Gwen Muranaka

Gwen Muranaka has been English editor of The Rafu Shimpo since 2001. Prior to that, she worked in Tokyo at the Japan Times where she still contributes the weekly cartoon “Noodles.” She attended UCLA where she received a BA in English literature and also studied one year at Waseda University. Muranaka started in community newspapers as assistant editor at the Pacific Citizen.

Updated April 2011

politics en

Norman Mineta: An American Story - New documentary captures JA experience through life of two time Cabinet secretary

"I don’t like the word H-A-T-E. I don’t use it,” says Norman Mineta.

Even if it’s a matter of a dislike for carrots, the former transportation secretary says “hate” isn’t a part of his vocabulary, and that informs who he is and the issues he has championed.

“I’ve always been a half-full kind of person, more optimistic about things and how they happen, but you know I was only 10 years old at the time of the evacuation, so it wasn’t real hard impact on me. But I saw the impact on people like ...

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community en

J-town Beat: A Bowl Of Katsudon

There are some annoyances to spending most days in Little Tokyo: the traffic, the constant construction, the overflow of hipsters and homeless. But one reason I’m grateful to work here in J-Town is definitely the food.

Most days, since we’re busy on deadline, we eat in our office, but once a week we treat ourselves to a lunch at a local restaurant. There are so many great choices. Old favorites like Suehiro, TOT and Kouraku or newer places like Chinchikurin Okonomiyaki or Jist (the former Tokyo Café) — there’s a lot to choose from.

If you want Hawaiian ...

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community en

CHANGING MINDS ON MENTAL HEALTH - Young Nikkei lead the way in new initiative on mental health at 341 FSN

“Part of our mission is to spread the idea that mental health is something applicable to everybody,” says Ty Tanioka of Changing Tides, a new organization now hosting an art exhibition at 341 FSN in Little Tokyo.

“Mental health is something that everyone can practice. Everyone deals with stress in their everyday life on an everyday scale.”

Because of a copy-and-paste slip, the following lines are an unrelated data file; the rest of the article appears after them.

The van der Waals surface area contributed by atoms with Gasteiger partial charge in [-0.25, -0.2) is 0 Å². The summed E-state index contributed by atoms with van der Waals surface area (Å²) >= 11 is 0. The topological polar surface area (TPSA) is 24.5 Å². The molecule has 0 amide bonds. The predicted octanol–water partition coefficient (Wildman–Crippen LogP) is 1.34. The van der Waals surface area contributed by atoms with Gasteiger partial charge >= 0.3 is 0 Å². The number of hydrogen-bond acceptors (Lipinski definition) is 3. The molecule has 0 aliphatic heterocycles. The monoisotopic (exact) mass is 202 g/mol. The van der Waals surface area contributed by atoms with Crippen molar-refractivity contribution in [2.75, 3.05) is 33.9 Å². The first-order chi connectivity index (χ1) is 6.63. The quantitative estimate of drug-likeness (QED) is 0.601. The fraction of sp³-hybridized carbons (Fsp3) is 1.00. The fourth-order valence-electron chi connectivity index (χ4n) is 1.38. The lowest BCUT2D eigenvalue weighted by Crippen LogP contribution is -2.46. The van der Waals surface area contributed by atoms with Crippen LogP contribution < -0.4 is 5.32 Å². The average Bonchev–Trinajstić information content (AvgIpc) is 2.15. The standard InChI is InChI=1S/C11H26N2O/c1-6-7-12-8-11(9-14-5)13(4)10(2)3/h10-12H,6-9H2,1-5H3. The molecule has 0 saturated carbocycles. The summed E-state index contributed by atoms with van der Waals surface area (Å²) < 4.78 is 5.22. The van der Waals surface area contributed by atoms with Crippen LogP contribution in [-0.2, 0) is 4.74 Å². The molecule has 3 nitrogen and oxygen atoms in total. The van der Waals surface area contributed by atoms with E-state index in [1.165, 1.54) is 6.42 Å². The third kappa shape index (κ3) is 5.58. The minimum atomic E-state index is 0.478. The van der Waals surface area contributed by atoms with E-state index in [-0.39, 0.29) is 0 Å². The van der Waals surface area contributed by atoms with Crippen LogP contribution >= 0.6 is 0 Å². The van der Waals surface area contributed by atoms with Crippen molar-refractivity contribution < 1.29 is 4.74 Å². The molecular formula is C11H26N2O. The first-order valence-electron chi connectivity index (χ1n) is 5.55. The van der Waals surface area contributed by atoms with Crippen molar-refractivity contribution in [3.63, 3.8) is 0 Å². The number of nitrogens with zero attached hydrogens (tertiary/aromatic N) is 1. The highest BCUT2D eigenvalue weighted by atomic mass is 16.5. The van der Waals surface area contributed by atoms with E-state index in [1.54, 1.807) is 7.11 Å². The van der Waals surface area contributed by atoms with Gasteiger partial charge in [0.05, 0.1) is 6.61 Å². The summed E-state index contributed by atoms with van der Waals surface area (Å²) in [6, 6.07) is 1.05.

At the opening on Feb. 9, the small space on First Street was packed with people who came to see the works of art. The artists are multigenerational, with Sansei like Nancy Uyemura and Mike Murase contributing works, alongside young Nikkei like Moet ...

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culture en

A Balancing Act - Tales of Clamor is daring examination of redress era in intimate setting

In the first moment of Tales of Clamor, Kennedy Kabasares, dressed as a Japanese immigrant, clambers up two cloth silks. Suspended in air, he rises and falls, over and over, as government agents try to pull him down.

There are moments of grace and peril, noise and quiet, and catharsis in the production at the Aratani Black Box, the inaugural show for this intimate setting.

Just walking through the backstage area to the seating is a new experience. The audience, limited to 80 per performance, is onstage with the performers, who play multiple roles. A trapeze, aerial silks, as well ...

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identity en

Family Quest - Part 2: Searching for Kimiko

Read Part 1 >>

Joy and sorrow as a son reunites with his biological mother after more than six decades.

To my family both new and old …

Last summer, Terry Weber sat down at the computer in his North Torrance home to write a letter to the family of Kimiko, his birth mother, who gave him up for adoption in Japan when he was two months old.

He writes:

“Now that I know the circumstances of my being adopted, I have no bad feelings for my mother, Kimiko. I only wonder if she is okay.

I would also like her to ...

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